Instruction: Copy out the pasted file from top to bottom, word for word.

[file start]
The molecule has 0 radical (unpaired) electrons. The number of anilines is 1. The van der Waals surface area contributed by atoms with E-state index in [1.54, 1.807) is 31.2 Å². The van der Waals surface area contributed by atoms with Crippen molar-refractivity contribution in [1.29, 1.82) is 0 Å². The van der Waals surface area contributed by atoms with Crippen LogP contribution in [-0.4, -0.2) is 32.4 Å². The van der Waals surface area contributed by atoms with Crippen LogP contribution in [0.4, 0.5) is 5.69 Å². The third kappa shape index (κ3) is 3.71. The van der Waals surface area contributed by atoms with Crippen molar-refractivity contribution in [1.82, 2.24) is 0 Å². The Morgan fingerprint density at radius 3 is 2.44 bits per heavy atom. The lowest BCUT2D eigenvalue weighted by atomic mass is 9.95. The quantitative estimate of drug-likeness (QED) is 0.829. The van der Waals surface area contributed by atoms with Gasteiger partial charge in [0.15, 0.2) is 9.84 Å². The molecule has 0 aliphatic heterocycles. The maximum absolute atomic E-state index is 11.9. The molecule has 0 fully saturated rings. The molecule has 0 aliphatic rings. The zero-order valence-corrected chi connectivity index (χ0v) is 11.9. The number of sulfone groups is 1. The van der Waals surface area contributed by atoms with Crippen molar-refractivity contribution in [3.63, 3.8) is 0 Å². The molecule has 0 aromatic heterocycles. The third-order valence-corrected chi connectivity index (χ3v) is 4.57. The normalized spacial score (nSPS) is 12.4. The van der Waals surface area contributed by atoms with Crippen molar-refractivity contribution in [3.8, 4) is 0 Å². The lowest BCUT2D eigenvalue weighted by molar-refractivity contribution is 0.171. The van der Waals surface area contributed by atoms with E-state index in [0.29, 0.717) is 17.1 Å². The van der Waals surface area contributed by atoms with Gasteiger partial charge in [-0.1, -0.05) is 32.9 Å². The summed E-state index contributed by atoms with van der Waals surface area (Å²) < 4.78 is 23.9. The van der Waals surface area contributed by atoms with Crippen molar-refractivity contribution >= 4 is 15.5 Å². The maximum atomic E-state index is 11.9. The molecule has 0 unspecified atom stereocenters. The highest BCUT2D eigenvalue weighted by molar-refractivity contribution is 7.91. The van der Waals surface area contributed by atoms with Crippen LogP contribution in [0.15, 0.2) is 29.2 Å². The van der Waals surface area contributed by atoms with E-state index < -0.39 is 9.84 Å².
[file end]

The molecule has 0 radical (unpaired) electrons. The number of anilines is 1. The van der Waals surface area contributed by atoms with E-state index in [1.54, 1.807) is 31.2 Å². The van der Waals surface area contributed by atoms with Crippen molar-refractivity contribution in [1.29, 1.82) is 0 Å². The van der Waals surface area contributed by atoms with Crippen LogP contribution in [-0.4, -0.2) is 32.4 Å². The van der Waals surface area contributed by atoms with Crippen LogP contribution in [0.4, 0.5) is 5.69 Å². The third kappa shape index (κ3) is 3.71. The van der Waals surface area contributed by atoms with Crippen molar-refractivity contribution in [1.82, 2.24) is 0 Å². The Morgan fingerprint density at radius 3 is 2.44 bits per heavy atom. The lowest BCUT2D eigenvalue weighted by atomic mass is 9.95. The quantitative estimate of drug-likeness (QED) is 0.829. The van der Waals surface area contributed by atoms with Gasteiger partial charge in [0.15, 0.2) is 9.84 Å². The molecule has 0 aliphatic heterocycles. The maximum absolute atomic E-state index is 11.9. The molecule has 0 fully saturated rings. The molecule has 0 aliphatic rings. The zero-order valence-corrected chi connectivity index (χ0v) is 11.9. The number of sulfone groups is 1. The van der Waals surface area contributed by atoms with Crippen molar-refractivity contribution in [3.63, 3.8) is 0 Å². The molecule has 0 aromatic heterocycles. The third-order valence-corrected chi connectivity index (χ3v) is 4.57. The normalized spacial score (nSPS) is 12.4. The van der Waals surface area contributed by atoms with Crippen molar-refractivity contribution in [3.8, 4) is 0 Å². The lowest BCUT2D eigenvalue weighted by molar-refractivity contribution is 0.171. The van der Waals surface area contributed by atoms with E-state index in [0.29, 0.717) is 17.1 Å². The van der Waals surface area contributed by atoms with Gasteiger partial charge in [-0.1, -0.05) is 32.9 Å². The summed E-state index contributed by atoms with van der Waals surface area (Å²) < 4.78 is 23.9. The van der Waals surface area contributed by atoms with Crippen molar-refractivity contribution >= 4 is 15.5 Å². The maximum atomic E-state index is 11.9. The molecule has 0 unspecified atom stereocenters. The highest BCUT2D eigenvalue weighted by molar-refractivity contribution is 7.91. The van der Waals surface area contributed by atoms with Crippen LogP contribution in [0.15, 0.2) is 29.2 Å². The van der Waals surface area contributed by atoms with E-state index < -0.39 is 9.84 Å².